Shareholders Shawn N. Gallagher, Brian H. Simmons and associate Megan E. Smith obtained a seismic victory for Seitel Data, Ltd. (Seitel) in the Pennsylvania Commonwealth Court, reported an article in the Beaver County Times and the Observer-reporter.com.

In this matter, Seitel had contracted with an oil and gas operator to conduct a seismic survey over a 157.84 square mile area in Allegheny and Beaver Counties. The data collected is necessary for efficient oil and gas operations with the least amount of impact. Simplified, seismic operations typically involve the use of explosives on private property and vibroseis trucks on roads that sends a series of vibrating waves thousands of feet into the earth.
After Seitel began the state permitting process, a number of municipalities, including Hopewell and Potter Townships in Beaver County, adopted local ordinances for the specific purpose of regulating seismic activities and preventing Seitel’s operations.

Instead of seeking relief in the Beaver County Court of Common Pleas, Seitel opted to file a Petition for Review in the Commonwealth Court’s original jurisdiction pursuant to Section 3306 of Act 13 notwithstanding the pending Supreme Court appeal of the Commonwealth Court’s earlier en banc decision finding that most of Chapter 33 of Act 13 (local regulation of oil and gas operations) was unconstitutional.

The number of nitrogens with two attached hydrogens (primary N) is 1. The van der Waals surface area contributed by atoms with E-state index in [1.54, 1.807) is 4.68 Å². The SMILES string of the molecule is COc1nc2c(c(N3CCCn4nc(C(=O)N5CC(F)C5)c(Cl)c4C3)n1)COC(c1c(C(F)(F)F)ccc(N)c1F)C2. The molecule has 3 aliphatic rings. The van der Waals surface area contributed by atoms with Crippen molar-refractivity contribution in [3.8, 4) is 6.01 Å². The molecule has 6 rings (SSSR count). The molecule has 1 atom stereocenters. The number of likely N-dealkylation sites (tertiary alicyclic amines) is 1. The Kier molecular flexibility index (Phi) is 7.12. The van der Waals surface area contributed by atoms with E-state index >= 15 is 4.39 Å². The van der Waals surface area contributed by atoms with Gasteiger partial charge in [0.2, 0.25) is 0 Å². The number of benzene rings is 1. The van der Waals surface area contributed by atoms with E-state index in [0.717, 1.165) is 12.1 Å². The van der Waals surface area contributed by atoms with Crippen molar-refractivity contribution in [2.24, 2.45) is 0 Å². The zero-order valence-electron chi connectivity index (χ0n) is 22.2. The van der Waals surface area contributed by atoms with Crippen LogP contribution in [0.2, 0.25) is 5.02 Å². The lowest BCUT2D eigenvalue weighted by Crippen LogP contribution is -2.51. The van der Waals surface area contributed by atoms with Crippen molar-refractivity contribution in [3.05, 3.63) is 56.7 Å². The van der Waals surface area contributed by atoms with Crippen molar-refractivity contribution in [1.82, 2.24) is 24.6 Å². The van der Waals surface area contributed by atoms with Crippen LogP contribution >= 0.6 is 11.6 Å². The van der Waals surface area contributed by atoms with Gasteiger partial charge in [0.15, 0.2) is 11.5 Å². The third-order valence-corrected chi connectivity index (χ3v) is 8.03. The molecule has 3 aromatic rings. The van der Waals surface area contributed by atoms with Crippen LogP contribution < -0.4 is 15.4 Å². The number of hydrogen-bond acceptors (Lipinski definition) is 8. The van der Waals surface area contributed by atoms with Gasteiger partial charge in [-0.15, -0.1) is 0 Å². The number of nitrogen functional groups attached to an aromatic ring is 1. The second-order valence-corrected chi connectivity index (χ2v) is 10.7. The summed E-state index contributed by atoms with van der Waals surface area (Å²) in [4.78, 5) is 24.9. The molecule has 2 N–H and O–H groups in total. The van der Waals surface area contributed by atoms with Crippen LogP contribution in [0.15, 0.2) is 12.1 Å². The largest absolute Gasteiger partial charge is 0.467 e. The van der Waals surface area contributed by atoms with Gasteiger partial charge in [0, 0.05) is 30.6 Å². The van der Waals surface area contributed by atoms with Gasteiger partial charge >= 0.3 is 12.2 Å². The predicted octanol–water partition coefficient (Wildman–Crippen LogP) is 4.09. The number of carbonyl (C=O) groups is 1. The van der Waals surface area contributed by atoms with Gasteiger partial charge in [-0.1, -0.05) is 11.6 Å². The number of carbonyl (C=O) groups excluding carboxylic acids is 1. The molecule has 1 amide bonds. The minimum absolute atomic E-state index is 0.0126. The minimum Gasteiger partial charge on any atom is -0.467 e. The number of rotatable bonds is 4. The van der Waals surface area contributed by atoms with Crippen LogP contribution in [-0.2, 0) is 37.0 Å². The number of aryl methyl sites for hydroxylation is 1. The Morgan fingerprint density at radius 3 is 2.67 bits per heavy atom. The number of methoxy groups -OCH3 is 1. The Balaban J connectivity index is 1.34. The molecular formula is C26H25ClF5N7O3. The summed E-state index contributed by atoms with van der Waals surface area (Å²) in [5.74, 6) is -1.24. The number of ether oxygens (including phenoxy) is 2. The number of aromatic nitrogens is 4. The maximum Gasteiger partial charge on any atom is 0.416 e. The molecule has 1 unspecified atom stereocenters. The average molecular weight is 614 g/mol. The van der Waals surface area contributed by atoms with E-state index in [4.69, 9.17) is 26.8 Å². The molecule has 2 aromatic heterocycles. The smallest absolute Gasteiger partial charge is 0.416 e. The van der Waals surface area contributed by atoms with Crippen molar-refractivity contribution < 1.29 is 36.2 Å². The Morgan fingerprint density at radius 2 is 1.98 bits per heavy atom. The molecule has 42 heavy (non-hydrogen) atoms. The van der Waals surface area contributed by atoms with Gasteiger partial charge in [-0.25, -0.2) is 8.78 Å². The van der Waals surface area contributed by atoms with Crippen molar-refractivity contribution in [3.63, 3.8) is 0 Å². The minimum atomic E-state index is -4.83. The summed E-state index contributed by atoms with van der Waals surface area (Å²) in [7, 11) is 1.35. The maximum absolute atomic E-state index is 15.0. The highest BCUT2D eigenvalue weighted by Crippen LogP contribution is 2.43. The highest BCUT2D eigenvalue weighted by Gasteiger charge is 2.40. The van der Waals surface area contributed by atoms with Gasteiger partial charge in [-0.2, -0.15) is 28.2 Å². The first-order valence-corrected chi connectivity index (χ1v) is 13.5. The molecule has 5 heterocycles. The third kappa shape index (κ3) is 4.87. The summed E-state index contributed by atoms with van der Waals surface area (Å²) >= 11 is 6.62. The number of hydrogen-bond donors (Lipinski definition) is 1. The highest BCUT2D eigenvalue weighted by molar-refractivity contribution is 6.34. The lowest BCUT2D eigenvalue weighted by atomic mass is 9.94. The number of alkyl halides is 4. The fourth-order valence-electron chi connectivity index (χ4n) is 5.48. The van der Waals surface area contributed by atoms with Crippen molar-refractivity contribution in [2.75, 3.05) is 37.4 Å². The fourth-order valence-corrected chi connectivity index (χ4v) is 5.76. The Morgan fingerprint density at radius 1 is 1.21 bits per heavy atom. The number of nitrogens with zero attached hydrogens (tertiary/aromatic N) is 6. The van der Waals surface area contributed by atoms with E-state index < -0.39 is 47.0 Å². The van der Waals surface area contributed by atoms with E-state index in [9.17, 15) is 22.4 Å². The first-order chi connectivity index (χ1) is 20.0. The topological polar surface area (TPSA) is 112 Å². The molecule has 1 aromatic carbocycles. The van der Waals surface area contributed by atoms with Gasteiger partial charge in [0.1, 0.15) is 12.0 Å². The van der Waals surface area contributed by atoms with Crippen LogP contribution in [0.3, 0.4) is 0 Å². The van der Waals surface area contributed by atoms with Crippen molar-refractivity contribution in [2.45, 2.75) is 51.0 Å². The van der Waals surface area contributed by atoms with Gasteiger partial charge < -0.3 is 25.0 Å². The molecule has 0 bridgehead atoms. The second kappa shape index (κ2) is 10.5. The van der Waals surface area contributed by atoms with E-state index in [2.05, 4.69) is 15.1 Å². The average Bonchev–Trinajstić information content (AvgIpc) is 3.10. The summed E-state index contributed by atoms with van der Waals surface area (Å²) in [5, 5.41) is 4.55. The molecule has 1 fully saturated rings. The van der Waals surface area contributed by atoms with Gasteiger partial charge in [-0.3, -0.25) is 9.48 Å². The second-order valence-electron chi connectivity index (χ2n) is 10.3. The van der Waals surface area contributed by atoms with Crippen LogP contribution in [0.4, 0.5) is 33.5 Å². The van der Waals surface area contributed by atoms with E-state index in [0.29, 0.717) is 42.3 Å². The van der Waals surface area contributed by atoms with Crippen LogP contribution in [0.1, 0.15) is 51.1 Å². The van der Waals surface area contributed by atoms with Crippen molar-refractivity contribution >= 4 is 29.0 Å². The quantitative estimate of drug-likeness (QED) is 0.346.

“We didn't want to do this," Gallagher told the Beaver County Times. “We tried everything to address everybody's concerns, but we were left in a position that we had no choice. Even in light of these decisions, the court's order, we still want to have a positive relationship with these municipalities."

This matter involved only uncharted territory. The biggest hurdle Seitel faced was whether or not the court would accept jurisdiction. The judge assigned to the case was the same judge who ruled in the Act 13 litigation that Section 3305 was implicitly enjoined as unconstitutional (Section 3306 mirrors the language/intent of 3305). At the hearing, the judge informed Seitel that his assignment was no mistake.

Following an August 28 hearing, the court issued an opinion and order on September 3, 2013, enjoining the ordinances and allowing Seitel to conduct all of its operations. The decision was also a huge victory for the industry as a whole given the Commonwealth Court assumed original jurisdiction under Section 3306 regardless of the Supreme Court’s ultimate decision.

Read the full article – “Court Order Granted in Favor of Seismic Testing Company” (Beaver County Times, September 14, 2013) Subscription required.